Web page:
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« Asahikawa: Otokoyama Brewery and the Flagship Store of Hokkaido Ramen Santouka | Main | Clearing Out the Memory Card: Revisits to Shan Xi Magic Kitchen and Spicy House »

Saturday, 11 June 2016



Yeah prefer not to smell like the food.

Pam from Santee

Banana and clove scents are classic attributes of hefeweizen. These aromas come from esters produced by the yeast. Many American wheat beers, however, use yeasts that produce very little flavor, for a beer that is focused on grain and hops.

I say let the yeast do what it wants!

/end beer nerd mode


Agreed Billy.

I agree Pam.....after all, look what Cantillon does with spontaneous fermentation. I've had Hefeweizen with distinctive clove, but never that much of a banana fragrance.


I always know when Satoshi eats at places like these because his clothes smell oily/smoky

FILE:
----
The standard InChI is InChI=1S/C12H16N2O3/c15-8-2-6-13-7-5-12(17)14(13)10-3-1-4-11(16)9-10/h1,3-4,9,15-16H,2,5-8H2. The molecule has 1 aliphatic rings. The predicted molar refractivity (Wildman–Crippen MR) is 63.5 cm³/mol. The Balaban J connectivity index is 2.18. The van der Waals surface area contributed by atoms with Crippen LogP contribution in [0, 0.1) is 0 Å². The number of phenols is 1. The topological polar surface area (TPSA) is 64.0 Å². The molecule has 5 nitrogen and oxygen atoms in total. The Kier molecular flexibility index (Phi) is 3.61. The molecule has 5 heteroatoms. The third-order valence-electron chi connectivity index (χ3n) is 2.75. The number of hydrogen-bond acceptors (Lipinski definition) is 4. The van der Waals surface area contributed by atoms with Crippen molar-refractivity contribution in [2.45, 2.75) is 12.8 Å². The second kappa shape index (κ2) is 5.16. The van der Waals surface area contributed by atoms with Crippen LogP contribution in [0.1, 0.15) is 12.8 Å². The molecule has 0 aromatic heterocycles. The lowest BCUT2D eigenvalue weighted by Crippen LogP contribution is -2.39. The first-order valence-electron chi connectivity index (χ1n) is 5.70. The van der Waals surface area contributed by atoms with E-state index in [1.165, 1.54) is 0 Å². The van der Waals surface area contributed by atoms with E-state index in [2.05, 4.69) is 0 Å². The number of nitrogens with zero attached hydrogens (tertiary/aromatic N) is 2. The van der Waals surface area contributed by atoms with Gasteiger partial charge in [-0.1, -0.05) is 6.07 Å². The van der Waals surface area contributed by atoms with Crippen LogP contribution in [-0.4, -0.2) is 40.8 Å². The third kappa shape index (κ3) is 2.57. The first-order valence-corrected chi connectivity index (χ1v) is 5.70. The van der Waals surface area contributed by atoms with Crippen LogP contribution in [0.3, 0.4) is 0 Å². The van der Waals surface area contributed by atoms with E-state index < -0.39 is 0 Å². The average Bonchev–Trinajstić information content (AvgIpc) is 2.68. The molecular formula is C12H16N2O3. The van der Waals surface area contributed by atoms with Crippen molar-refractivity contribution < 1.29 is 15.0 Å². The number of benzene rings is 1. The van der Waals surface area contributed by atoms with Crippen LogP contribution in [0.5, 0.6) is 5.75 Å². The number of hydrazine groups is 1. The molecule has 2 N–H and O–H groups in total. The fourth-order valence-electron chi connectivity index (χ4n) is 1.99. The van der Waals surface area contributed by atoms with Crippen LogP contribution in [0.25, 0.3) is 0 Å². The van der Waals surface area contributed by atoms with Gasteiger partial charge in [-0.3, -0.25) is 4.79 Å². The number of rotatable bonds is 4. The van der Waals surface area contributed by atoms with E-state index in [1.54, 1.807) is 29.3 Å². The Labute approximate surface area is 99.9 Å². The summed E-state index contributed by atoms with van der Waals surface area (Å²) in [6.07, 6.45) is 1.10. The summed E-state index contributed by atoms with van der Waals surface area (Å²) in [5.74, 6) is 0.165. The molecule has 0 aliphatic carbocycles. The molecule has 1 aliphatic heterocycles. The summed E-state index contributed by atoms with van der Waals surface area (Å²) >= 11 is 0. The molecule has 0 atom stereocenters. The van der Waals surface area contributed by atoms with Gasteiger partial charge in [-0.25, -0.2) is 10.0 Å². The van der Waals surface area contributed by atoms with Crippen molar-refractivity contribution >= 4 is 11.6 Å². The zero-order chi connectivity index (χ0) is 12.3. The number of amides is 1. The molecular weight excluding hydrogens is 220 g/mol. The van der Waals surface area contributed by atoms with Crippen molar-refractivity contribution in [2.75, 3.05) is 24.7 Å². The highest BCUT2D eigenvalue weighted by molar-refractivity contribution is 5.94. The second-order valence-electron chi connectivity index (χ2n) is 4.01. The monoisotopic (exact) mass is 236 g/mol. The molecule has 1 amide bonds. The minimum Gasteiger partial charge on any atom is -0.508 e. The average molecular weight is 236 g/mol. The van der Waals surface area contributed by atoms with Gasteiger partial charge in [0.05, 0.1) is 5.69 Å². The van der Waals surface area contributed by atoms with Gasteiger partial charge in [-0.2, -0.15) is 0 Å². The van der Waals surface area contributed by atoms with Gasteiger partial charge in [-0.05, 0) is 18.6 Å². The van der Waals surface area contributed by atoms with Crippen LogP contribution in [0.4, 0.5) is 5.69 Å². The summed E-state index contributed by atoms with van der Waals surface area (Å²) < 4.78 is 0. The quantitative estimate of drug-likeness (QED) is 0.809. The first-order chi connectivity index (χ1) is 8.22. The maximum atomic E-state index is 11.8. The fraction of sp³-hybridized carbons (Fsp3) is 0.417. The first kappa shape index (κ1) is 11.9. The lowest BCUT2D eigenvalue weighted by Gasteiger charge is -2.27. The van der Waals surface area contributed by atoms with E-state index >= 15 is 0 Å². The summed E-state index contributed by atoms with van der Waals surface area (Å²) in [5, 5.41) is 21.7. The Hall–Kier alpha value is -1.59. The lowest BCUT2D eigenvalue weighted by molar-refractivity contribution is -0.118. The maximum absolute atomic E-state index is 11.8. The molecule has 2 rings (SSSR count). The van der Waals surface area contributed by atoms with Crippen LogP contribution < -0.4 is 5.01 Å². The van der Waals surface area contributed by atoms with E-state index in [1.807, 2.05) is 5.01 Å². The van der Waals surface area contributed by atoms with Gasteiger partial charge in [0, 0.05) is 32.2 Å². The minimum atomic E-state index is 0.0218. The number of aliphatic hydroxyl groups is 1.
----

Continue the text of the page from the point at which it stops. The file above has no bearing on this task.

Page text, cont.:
Hi Kat - I'm kind of used to smelling mildly smoky for Korean BBQ places, but man, this one was bad.


Hi Kirk! Did your hair still smelled smoky the next day? I always have to take a shower after Korean BBQ to get the smell out of my hair. Can't imagine how long I'd have to shampoo my hair after this place.


Hey Carol - I actually washed my hair twice! So nice to hear from you; hope all is well.


It took me a moment to decipher what the words on the barrels meant. I was trying to read it side to side when in fact it's top-down.


Interesting Junichi....I didn't even ask the Missus if she knew what was written on those barrels.


In Japanese the barrels say: "麦とホップを製すればビイルとゆふ酒になる." Roughly means "when you process wheat and hops it turns into an alcoholic drink called beer." It was used as an advertising catchphrase back in 1876 when people in Japan were still unfamiliar with beer. If you look at the original brewery when it opened the same words are painted in the barrels.


Nice! Thanks Junichi!

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